Alexandra's Notebook

Accidental Fatalities

One of the hardest things about being in the military was dealing with loss. And I don’t mean the sporting kind, I mean, the loss of life. And while it didn’t happen all that often, a single event could bring us all to our knees physically and mentally.

My first loss was an abstract loss, in that, while I participated in the on-going situation—the rescue of a young child who had floated out to sea on a lilo (an inflatable pool raft)—it was from a distance and on the periphery of the event that, sad to say, ended in the loss of life. The child drown before either the helicopter or lifeboat launched could reach him. That loss, nonetheless, hit all those involved, from the rescue crews to those on-scene at the holiday beach, to us at the rescue centre when we heard the awful news. It was heartbreaking.

The second time I was involved in loss, was so much more painful and real as I knew those involved. This loss hit the whole base I was stationed at, in Germany, hard. It involved two front line jets colliding while on a joint exercise training mission within restricted airspace. The jets were simulating a dog fight, one playing the good guy, Blue Forces, and the other, the invading Orange Forces. When, in a split second of what must have been absolute terror, something went wrong and the two planes collided mid-air. And while one pilot was lucky enough to eject, the other was not so lucky.

I was on duty in Operations during this exercise, manning the mission comms following the dog fight, as were personnel in Ops, Eng Ops, Intel and the other departments within the Ops building at the time. The shock that reverberated through that building when the collision happened was one of sheer devastation. Only once in my life time to that point had I ever seen a grown man cry, that day I saw more than a few openly sob.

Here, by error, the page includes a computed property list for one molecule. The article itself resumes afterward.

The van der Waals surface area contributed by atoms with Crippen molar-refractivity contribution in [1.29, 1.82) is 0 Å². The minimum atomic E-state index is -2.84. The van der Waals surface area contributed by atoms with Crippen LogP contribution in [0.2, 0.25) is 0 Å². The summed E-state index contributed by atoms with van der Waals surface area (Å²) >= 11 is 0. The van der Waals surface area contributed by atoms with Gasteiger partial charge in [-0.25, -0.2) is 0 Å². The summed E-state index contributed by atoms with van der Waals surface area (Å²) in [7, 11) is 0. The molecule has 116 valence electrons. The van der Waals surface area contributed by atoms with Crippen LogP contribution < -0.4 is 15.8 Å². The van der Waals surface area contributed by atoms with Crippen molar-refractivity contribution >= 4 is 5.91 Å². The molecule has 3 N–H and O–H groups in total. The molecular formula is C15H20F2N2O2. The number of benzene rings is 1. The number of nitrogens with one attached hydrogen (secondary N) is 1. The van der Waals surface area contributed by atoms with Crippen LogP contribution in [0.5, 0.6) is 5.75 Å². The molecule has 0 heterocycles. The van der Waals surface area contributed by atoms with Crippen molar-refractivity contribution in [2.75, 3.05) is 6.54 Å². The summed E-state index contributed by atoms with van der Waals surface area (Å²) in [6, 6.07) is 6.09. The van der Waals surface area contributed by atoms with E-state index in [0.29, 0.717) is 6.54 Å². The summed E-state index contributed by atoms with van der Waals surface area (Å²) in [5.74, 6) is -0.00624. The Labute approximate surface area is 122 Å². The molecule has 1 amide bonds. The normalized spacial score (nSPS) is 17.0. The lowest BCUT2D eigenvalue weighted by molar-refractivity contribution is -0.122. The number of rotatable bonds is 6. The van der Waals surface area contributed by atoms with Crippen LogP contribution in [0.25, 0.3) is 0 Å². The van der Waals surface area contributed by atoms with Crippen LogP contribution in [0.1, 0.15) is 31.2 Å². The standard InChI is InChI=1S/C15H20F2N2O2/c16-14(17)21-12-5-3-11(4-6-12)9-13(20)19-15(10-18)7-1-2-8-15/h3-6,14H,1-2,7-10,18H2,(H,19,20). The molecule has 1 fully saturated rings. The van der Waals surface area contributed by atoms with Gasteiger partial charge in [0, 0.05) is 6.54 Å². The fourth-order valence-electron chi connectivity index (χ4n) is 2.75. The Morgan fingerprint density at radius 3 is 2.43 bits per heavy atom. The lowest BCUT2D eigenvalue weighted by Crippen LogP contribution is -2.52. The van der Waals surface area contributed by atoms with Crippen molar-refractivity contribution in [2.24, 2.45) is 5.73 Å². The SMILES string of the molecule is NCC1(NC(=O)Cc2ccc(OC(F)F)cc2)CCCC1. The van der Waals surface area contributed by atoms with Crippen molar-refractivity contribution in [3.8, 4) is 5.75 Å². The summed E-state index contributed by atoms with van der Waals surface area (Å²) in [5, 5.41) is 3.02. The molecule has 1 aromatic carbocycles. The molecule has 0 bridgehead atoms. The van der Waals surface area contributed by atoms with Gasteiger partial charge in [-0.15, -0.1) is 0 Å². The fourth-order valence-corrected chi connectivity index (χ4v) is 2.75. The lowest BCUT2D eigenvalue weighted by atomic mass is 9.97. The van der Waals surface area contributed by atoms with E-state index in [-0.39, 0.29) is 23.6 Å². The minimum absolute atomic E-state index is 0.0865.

To add to everyone’s grief, as most of us knew the deceased pilot, was the fact his fiancé, a pilot officer working in Ops that day, collapsed. Yet, worse was to come.

The planes collided over an area set aside of these kinds of training missions for a reason, it was rugged, rough, covered in peat bog and scrubland. A difficult terrain on every level.

Teams were assembled who had the delicate tasks of going into this terrain to not only collect body parts, but every last bit of the plane. While a number of teams were also sent in to put out—or at least try too put out—the subsequent fire.

Not only did the station go into lockdown that day, but into mourning as well.

Sad to say, this wouldn’t be the last plane crash I was involved in one way or another, there were others, each as devastating emotionally and as physically, to all involved.

I still remember you Flight Lieutenant John Reed, you were one of the good ones, so funny, and so full of life and promise.